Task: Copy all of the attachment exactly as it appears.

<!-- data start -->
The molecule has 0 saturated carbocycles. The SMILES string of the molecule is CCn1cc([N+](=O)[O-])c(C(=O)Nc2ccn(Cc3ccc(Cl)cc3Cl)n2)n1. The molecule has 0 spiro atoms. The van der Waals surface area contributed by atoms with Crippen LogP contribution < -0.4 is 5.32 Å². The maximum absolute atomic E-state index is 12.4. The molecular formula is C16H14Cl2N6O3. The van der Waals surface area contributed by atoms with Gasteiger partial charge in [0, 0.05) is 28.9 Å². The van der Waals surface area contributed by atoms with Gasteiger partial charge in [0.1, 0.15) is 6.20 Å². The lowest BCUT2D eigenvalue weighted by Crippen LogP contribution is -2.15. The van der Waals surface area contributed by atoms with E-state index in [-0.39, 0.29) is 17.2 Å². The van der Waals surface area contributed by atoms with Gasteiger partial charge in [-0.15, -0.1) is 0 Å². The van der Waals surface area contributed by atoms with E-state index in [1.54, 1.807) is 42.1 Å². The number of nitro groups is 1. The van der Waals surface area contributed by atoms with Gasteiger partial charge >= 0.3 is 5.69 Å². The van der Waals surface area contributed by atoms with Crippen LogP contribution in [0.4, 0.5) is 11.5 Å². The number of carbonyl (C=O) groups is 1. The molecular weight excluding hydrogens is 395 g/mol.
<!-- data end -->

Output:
The molecule has 0 saturated carbocycles. The SMILES string of the molecule is CCn1cc([N+](=O)[O-])c(C(=O)Nc2ccn(Cc3ccc(Cl)cc3Cl)n2)n1. The molecule has 0 spiro atoms. The van der Waals surface area contributed by atoms with Crippen LogP contribution < -0.4 is 5.32 Å². The maximum absolute atomic E-state index is 12.4. The molecular formula is C16H14Cl2N6O3. The van der Waals surface area contributed by atoms with Gasteiger partial charge in [0, 0.05) is 28.9 Å². The van der Waals surface area contributed by atoms with Gasteiger partial charge in [0.1, 0.15) is 6.20 Å². The lowest BCUT2D eigenvalue weighted by Crippen LogP contribution is -2.15. The van der Waals surface area contributed by atoms with E-state index in [-0.39, 0.29) is 17.2 Å². The van der Waals surface area contributed by atoms with Gasteiger partial charge in [-0.15, -0.1) is 0 Å². The van der Waals surface area contributed by atoms with E-state index in [1.54, 1.807) is 42.1 Å². The number of nitro groups is 1. The van der Waals surface area contributed by atoms with Gasteiger partial charge >= 0.3 is 5.69 Å². The van der Waals surface area contributed by atoms with Crippen LogP contribution in [0.4, 0.5) is 11.5 Å². The number of carbonyl (C=O) groups is 1. The molecular weight excluding hydrogens is 395 g/mol.